City, 918 F.3d 1213, 1221 (11th Cir. 2019) (en banc) (citation and internal quotation marks
Sizemore’s brief argues that Lanier has only asserted a Title VII claim based on alleged
race discrimination. (See doc. 52-1, p. 5.) The Magistrate Judge noted that Lanier alleged
discrimination “based on his age, race, color, and gender . . . .” (Doc. 21, p. 4.) Sizemore points
out, however, that Lanier’s Charge of Discrimination to the EEOC included only race and age.
(See doc. 52-1, p. 5; see also doc. 53-5.) As Sizemore argues with respect to a potential sex
discrimination claim under Title VII, (doc. 52-1, p. 8 n. 2), Lanier’s failure to exhaust
administrative remedies precludes any claim other than those asserted in his EEOC charge. See,
e.g., Wilkerson v. Grinnell Corp., 270 F.3d 1314, 1317 (11th Cir. 2001) (“Before a potential
plaintiff may sue for discrimination under Title VII, she must first exhaust her administrative
remedies. The first step down this path is filing a timely charge of discrimination with the
EEOC.”) (citations omitted). Sizemore is, therefore, entitled to summary judgment on any claims
based on discrimination not asserted in the EEOC charge. See Hillemann v. Univ. of Cent. Fla.,
167 F. App’x 747, 749 (11th Cir. 2006) (affirming district court’s determination that claims
omitted from EEOC charge were procedurally barred and granting summary judgment). Because
the only basis for discrimination cognizable under Title VII asserted in the charge is race, 3 the
Court has limited its discussion below to Lanier’s claim of race discrimination. Lanier’s age
discrimination claims are addressed in the discussion of the Age Discrimination in Employment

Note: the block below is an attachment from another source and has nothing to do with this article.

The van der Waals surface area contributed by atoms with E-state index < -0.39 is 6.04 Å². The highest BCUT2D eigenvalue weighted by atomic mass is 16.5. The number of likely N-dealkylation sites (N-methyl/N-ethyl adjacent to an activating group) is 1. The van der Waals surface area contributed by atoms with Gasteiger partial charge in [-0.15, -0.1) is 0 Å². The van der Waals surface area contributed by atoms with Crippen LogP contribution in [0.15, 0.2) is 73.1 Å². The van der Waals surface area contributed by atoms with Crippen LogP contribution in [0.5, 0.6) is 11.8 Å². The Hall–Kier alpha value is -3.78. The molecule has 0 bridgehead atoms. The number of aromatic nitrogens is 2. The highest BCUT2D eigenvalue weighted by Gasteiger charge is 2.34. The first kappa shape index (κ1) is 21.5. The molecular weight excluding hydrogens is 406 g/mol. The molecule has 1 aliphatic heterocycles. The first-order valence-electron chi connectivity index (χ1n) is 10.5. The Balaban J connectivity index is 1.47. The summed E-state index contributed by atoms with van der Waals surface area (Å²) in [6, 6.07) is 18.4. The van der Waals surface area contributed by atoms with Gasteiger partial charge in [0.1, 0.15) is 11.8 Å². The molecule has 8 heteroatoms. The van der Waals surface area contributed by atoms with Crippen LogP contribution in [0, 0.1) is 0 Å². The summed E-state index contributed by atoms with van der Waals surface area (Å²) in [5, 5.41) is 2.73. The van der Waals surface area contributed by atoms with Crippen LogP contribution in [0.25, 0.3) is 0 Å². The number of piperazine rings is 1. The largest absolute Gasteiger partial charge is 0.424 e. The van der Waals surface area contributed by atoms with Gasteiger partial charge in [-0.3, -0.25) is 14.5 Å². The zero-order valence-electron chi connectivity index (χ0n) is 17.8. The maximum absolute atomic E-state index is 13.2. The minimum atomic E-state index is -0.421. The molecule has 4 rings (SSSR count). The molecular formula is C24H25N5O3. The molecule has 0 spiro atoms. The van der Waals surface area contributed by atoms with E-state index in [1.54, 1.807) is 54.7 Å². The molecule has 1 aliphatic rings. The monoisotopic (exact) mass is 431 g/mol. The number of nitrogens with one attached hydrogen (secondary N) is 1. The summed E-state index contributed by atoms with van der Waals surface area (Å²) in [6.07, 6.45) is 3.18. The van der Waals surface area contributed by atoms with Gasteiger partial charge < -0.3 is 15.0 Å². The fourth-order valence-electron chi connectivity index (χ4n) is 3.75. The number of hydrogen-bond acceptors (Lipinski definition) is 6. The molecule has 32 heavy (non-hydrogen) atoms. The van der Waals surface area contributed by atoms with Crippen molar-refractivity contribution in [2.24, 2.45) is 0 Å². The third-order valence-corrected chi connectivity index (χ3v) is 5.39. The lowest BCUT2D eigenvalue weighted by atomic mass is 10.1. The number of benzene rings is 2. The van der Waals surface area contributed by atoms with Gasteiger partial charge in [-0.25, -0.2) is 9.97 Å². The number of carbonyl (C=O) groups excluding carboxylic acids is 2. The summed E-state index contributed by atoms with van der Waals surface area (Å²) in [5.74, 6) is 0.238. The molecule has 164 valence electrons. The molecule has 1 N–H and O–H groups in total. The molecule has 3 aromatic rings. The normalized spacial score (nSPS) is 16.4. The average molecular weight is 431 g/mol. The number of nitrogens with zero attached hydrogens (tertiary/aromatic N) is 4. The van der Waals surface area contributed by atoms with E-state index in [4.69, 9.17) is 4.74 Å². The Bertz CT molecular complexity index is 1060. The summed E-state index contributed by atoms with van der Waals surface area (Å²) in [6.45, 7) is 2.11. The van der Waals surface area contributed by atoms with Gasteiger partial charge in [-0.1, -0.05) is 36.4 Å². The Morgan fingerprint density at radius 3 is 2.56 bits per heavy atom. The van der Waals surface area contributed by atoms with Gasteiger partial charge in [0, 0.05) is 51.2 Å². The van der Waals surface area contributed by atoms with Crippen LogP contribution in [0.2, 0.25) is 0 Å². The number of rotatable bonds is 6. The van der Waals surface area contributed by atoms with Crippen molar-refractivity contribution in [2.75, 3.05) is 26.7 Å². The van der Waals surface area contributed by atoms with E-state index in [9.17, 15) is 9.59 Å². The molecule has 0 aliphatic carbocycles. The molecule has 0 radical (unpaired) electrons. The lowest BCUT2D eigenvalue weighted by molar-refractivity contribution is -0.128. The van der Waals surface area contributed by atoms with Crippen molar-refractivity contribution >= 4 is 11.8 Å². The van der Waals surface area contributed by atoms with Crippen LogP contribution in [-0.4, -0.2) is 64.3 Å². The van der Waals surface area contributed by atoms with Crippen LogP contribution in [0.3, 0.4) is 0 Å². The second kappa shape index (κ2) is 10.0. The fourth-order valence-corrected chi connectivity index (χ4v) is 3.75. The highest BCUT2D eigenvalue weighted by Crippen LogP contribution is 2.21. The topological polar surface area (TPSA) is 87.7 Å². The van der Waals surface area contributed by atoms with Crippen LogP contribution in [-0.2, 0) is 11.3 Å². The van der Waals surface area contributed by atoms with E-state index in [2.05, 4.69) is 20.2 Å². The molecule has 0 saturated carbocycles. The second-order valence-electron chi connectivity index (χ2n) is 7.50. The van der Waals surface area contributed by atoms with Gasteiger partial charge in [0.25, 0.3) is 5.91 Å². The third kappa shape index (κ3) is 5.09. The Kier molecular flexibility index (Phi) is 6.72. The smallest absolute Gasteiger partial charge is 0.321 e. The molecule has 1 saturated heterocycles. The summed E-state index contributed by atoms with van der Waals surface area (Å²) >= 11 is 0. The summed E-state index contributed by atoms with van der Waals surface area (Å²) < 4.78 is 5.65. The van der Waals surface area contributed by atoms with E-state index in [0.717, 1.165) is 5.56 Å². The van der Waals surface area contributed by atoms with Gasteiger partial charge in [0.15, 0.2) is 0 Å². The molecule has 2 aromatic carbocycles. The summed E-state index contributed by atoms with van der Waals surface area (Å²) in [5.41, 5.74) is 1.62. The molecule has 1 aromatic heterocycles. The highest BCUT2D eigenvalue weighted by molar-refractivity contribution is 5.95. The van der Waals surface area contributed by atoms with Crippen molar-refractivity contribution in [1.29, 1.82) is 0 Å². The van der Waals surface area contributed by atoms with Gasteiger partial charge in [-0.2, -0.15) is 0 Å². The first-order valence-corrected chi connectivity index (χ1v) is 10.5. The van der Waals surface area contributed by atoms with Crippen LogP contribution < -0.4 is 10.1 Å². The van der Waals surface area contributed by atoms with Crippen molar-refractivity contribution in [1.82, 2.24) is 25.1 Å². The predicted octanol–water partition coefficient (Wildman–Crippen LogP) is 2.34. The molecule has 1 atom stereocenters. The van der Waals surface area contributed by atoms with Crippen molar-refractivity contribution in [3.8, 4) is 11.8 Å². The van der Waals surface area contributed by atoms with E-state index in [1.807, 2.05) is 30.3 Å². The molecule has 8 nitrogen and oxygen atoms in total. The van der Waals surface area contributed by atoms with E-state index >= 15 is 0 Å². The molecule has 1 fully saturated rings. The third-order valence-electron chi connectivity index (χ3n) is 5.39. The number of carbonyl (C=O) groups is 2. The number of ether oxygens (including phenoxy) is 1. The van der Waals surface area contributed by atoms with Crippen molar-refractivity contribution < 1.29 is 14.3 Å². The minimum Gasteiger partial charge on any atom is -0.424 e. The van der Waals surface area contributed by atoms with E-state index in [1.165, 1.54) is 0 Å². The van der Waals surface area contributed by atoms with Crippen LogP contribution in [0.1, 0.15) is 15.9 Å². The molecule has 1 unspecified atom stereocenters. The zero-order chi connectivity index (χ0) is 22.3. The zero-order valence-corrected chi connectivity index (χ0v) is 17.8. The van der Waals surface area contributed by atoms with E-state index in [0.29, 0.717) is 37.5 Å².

Under the McDonnell Douglas framework, Sizemore argues that Lanier has failed to
establish a prima facie case of discrimination. (Doc. 52-1, pp. 8–9.) As an element of his prima
facie case, a Title VII plaintiff must show “among other things, that [he was] treated differently
from another similarly situated individual—in court-speak, a comparator.” Lewis v. City of
Union City, 918 F.3d 1213, 1217 (11th Cir. 2019) (en banc) (citation and internal quotations
omitted). In Lewis, the Eleventh Circuit Court of Appeals clarified the proper standard for
Lanier’s EEOC charge also asserts age-based discrimination. Title VII does not prohibit
discrimination based on age, however. See, e.g., Greer v. Bd. of Tr. of Univ. of District of
Columbia, 113 F. Supp. 3d 297, 305 (D.D.C. 2015) (“Title VII does not prohibit, or protect against,
employment discrimination on the basis of age”).
evaluating the sufficiency of a plaintiff’s proffered comparator. 918 F.3d at 1218–29. The Court
rejected prior language requiring a plaintiff to show that his circumstances and those of another
employee were “nearly identical.”
Instead, “a plaintiff proceeding under McDonnell
Douglas must show that [he] and [his] comparators were ‘similarly situated in all material